A bittersweet experience
When Eddie and Jennifer Botha headed to Mozambique’s “idyllic” beaches for a break, they expected an “idyllic” experience. But police, drunk tourists, quad bikers, thieves, beggars and crazy road conditions nearly managed to spoil their first visit to this country. At least the Jeep Wrangler 2.8 CRD Unlimited didn’t let them down
Text: Eddie Botha
Photographs: Eddie and Jennifer Botha
The original script went like this: sun, sea, an abundance of seafood, fresh air and a whole lot of holidaying. So we left Pretoria very early on Good Friday, successfully managing to beat most of the traffic flooding towards Mozambique, and KwaZulu-Natal’s north coast.
It’s a 600km drive to Kosi Bay, of which the last 100km or so on the route we took to the Mozambique border is dirt. The script required a real 4×4, and it doesn’t get much more real than a Jeep Wrangler 2.8 CRD Sahara Unlimited. With its Quadra-Coil suspension system with solid axles, coil springs and gas shock absorbers, limited slip differentials front and rear, and a pukka low-range transfer case, the Wrangler is the Chuck in Chuck Norris.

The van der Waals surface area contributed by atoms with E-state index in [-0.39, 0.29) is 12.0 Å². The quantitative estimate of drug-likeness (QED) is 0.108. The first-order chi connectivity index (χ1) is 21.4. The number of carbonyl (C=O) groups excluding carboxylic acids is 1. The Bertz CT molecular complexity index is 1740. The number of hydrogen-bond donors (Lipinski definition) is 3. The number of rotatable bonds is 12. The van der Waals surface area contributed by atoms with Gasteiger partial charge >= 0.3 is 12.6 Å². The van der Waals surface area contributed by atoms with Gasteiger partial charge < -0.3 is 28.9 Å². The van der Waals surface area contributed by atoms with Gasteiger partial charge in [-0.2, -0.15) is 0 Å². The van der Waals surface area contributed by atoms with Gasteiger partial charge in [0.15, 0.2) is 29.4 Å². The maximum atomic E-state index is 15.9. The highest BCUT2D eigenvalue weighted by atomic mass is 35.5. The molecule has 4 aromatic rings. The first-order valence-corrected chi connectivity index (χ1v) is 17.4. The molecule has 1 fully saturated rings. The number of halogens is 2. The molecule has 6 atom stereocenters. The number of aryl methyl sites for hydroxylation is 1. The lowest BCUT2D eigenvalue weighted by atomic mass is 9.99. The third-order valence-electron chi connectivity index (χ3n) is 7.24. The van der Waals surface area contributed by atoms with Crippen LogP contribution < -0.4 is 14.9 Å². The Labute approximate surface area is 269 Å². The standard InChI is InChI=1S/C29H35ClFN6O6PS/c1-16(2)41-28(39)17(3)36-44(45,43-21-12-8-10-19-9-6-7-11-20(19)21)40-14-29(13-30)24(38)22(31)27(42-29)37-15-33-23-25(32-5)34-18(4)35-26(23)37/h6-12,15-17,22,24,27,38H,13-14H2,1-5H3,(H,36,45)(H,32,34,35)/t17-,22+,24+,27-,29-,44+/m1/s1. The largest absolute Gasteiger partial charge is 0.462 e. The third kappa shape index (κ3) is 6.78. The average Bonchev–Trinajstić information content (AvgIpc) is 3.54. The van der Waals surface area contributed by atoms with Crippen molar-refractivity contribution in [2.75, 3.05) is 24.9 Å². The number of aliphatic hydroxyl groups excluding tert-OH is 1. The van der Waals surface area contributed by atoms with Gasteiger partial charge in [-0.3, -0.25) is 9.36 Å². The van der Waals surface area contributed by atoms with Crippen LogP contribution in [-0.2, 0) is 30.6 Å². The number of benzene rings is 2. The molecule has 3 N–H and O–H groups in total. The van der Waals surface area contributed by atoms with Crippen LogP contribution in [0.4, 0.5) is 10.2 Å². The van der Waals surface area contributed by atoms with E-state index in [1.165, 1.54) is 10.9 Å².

Our version was the 2.8 CRD turbodiesel. The four-cylinder engine delivers 130 kW of power and 410 Nm of torque, and ours transferred the power via a five-speed automatic gearbox.
But a diesel engine in a Wrangler?
Oh yes. All 10,7 litres per 100km of it. That’s how much the Jeep sipped over the 600km leading to the border. And like a good Jeep, it handled the dirt road in its stride.
Another integral part of the script was the Garmin N?vi 700, with international mapping. The modern GPS is fast becoming like a cellphone… one just can’t imagine how you communicated with the rest of the world before the cellphone arrived on the scene. Heck, did people actually communicate?